'I never wanted or want anything, especially sports, to divide a loving relationship'
The relationship between coach-parent and athlete-offspring can sometimes be a contentious one. Sometimes the two can come at loggerheads due to large egos and even larger competitive natures.
Smith and Eggermont do not, and never have had, such issues.
"The relationship that Madi and I had, along with [other daughter, Lindsay], was they knew dad was highly competitive, but I also wanted to give them space and be a dad. I wanted to love them well, I wanted them to grow and, sometimes, I gave them more than they necessarily wanted after an event instead of giving them some space. But, ultimately, I wanted them to grow on their own. If Madi had the initiative to want to come and throw on a weekend, I wanted it to come from her and not me because it would be more meaningful then. I was available at any time to go throw with her, spend time with her and help her as a high school athlete, but I also knew that if I pushed too hard, it was more of 'me' then and what I wanted, not what she wanted. I certainly didn't want to live my life again through my daughter."
Sports, and track in particular, has been a bonding agent for the two since Smith was a very young age. Smith would tag along to almost every practice, meet and championship when she was in preschool and some of her earliest memories involve riding the bus and hanging out with the athletes. To this day, whenever Smith returns to Owatonna or Eggermont and his wife, Wendy, make the trip down to Rochester, the two will breakdown film and talk shop over a couple of burgers on the grill.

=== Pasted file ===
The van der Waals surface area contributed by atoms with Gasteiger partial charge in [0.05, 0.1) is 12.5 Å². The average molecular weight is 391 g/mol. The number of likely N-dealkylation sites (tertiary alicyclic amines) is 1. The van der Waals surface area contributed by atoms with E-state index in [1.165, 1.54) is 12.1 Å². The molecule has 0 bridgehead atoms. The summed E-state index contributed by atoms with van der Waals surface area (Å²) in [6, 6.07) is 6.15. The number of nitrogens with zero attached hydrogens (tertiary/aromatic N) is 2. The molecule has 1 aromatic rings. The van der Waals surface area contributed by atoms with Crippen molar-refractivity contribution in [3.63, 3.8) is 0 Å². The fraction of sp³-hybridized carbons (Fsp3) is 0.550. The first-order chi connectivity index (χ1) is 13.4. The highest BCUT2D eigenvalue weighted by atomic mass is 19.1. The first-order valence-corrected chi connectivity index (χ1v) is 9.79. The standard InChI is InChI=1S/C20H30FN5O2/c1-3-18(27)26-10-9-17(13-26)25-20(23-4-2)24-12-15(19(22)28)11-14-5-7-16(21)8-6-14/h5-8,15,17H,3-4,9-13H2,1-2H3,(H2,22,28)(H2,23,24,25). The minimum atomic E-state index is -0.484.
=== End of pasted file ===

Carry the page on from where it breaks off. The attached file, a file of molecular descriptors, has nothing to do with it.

"He's been in the game for so long and I look up to him in so many different ways. He's just super wise with throwing and the technique. Still, to this day, I'm learning so much from him," Smith said. "Looking back now, I really wish I would have taken my dad's coaching, that opportunity, more than I did. The times where I did throw with him, I was just throwing so much further."
For Eggermont, being a father was much more important than being a coach and being there for his daughter, in whatever way she wanted or needed, took precedent to anything happening on the throwing platform.
"At the end of the day, I never wanted or want anything, especially sports — and when they're at such a vulnerable age — to divide a relationship, a loving relationship," Eggermont said.
The Battle for Family Bragging Rights
Father and daughter will meet in Lakeville beginning on Thursday for the first and only time as rivals. The Section 1AA track and field meet is slated to begin at 1:30 p.m. at South High School.
"We're so excited," Smith said of the matchup. "I'll still coach his throwers and he'll still coach my throwers...We're both competitive people, but we want each other's athletes to P.R. and do amazing and beat the other athletes."
Eggermont concurred...with a catch.
"Come Thursday and Saturday at the section meet, I will be Madi's biggest fan because I want her to do well. And she's done well. She's worked really, really hard. But I want to beat her. I love her to the Moon, but I want to beat her," Eggermont said fighting back tears of pride.